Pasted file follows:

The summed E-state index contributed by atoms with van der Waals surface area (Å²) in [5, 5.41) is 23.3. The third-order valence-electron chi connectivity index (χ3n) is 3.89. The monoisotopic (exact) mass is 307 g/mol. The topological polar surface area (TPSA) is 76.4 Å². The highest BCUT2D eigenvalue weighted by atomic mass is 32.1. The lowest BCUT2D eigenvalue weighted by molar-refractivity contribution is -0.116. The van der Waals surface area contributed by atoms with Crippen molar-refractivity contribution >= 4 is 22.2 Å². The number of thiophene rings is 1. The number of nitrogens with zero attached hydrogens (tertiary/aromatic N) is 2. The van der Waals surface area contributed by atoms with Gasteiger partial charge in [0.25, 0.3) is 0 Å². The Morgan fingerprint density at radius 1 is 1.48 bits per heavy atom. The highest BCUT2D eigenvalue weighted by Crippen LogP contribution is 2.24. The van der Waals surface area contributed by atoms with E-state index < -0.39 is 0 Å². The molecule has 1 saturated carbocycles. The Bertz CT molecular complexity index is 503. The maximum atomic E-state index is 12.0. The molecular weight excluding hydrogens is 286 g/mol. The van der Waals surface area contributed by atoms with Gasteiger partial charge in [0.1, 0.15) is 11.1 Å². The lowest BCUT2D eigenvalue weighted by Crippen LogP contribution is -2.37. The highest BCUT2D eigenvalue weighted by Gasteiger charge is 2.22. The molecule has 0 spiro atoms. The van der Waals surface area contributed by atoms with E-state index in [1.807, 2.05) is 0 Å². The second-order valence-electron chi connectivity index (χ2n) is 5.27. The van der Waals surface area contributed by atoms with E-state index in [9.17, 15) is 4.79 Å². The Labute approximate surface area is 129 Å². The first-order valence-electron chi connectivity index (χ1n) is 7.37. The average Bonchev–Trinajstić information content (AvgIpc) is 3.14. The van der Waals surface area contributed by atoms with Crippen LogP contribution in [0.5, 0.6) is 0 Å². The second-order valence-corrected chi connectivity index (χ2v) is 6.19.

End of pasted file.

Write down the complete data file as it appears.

The summed E-state index contributed by atoms with van der Waals surface area (Å²) in [5, 5.41) is 23.3. The third-order valence-electron chi connectivity index (χ3n) is 3.89. The monoisotopic (exact) mass is 307 g/mol. The topological polar surface area (TPSA) is 76.4 Å². The highest BCUT2D eigenvalue weighted by atomic mass is 32.1. The lowest BCUT2D eigenvalue weighted by molar-refractivity contribution is -0.116. The van der Waals surface area contributed by atoms with Crippen molar-refractivity contribution >= 4 is 22.2 Å². The number of thiophene rings is 1. The number of nitrogens with zero attached hydrogens (tertiary/aromatic N) is 2. The van der Waals surface area contributed by atoms with Gasteiger partial charge in [0.25, 0.3) is 0 Å². The Morgan fingerprint density at radius 1 is 1.48 bits per heavy atom. The highest BCUT2D eigenvalue weighted by Crippen LogP contribution is 2.24. The van der Waals surface area contributed by atoms with E-state index < -0.39 is 0 Å². The molecule has 1 saturated carbocycles. The Bertz CT molecular complexity index is 503. The maximum atomic E-state index is 12.0. The molecular weight excluding hydrogens is 286 g/mol. The van der Waals surface area contributed by atoms with Gasteiger partial charge in [0.1, 0.15) is 11.1 Å². The lowest BCUT2D eigenvalue weighted by Crippen LogP contribution is -2.37. The highest BCUT2D eigenvalue weighted by Gasteiger charge is 2.22. The molecule has 0 spiro atoms. The van der Waals surface area contributed by atoms with E-state index in [1.807, 2.05) is 0 Å². The second-order valence-electron chi connectivity index (χ2n) is 5.27. The van der Waals surface area contributed by atoms with E-state index in [9.17, 15) is 4.79 Å². The Labute approximate surface area is 129 Å². The first-order valence-electron chi connectivity index (χ1n) is 7.37. The average Bonchev–Trinajstić information content (AvgIpc) is 3.14. The van der Waals surface area contributed by atoms with Crippen LogP contribution in [0.5, 0.6) is 0 Å². The second-order valence-corrected chi connectivity index (χ2v) is 6.19.